He even considered the offshore wind farm sector’s biggest challenge in the next few years to be addressing its potential role as “the breaker in the markets going against the [financial] crisis.” As a Dane and a former politician, Rasmussen is no stranger to wind energy. Now, he has consolidated his familiarity with the sector as Chairman of Lindoe Offshore Renewables Centre (LORC), a Danish organisation that tests and demonstrates technologies for harvesting renewable energy offshore.
He believes strongly in the potential of the offshore wind turbines sector – that it is “the most promising sector you could ever see”. However, it needs “take some jumps in technology”, he adds. “We need to solve this reliability problem, this predictability problem and we need to bring down costs”, Rasmussen told Wind Directions. “We need to solve the grid problem and the [supply] chain problem. So there are a lot of new challenges at sea that need to be solved.” He also believes that costs need to come down.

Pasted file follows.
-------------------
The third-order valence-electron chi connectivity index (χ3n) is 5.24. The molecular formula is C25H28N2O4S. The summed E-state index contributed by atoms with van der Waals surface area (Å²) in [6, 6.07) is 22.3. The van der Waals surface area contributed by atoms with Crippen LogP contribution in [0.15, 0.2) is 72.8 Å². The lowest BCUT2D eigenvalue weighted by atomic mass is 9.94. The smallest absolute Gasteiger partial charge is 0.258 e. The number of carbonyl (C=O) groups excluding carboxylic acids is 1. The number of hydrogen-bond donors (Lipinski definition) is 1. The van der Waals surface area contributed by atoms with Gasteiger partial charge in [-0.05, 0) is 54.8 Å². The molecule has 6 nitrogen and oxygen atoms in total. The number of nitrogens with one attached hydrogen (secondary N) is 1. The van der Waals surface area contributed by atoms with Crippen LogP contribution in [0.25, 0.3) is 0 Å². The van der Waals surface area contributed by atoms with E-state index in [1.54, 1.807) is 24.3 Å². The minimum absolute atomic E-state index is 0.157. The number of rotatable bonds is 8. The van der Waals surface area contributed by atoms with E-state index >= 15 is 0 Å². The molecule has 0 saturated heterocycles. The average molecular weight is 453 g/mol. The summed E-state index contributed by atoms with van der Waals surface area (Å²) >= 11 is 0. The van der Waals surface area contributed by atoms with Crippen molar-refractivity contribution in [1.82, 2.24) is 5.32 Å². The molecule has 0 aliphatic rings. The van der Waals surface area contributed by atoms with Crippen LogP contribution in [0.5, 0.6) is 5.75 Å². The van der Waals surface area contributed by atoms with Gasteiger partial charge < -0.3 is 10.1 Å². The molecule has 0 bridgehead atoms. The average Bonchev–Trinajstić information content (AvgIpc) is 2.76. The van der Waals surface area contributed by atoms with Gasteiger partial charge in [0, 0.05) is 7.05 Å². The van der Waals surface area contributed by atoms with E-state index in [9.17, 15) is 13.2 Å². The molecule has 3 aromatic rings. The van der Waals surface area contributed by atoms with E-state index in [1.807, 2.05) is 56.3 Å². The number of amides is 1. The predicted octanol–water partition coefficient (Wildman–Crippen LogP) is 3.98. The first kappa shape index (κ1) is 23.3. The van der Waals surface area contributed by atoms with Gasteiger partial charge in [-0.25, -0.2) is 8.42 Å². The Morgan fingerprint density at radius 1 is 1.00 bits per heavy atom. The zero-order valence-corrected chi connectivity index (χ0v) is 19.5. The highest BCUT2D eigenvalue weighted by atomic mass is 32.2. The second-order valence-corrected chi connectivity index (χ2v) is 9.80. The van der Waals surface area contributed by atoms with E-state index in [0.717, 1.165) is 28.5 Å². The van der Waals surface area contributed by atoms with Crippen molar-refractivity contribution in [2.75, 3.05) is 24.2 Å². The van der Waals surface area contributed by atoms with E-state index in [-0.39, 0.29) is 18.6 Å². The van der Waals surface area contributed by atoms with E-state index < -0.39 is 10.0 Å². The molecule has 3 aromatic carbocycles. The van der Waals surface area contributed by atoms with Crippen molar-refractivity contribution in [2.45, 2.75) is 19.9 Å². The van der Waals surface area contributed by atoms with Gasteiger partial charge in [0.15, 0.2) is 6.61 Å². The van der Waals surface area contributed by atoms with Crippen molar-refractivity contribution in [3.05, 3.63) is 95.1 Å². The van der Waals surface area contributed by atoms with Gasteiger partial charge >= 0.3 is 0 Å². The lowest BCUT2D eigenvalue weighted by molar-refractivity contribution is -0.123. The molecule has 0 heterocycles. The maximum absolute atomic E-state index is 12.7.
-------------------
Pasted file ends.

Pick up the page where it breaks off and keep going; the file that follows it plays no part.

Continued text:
As well as the industry, the EU also needs to take certain steps, believes Rasmussen. “I think number one, you must set yourself ambitious targets and stick to them. Number two, you must combine targets with concrete planning in your country and in the European Union. Number three is you have a documented implementation so industry can see the targets, this is planning, this is implementation. And then you need to have long-term financing which is especially important in these crisis years”, he says.
Sarah Azau, http://blog.ewea.org/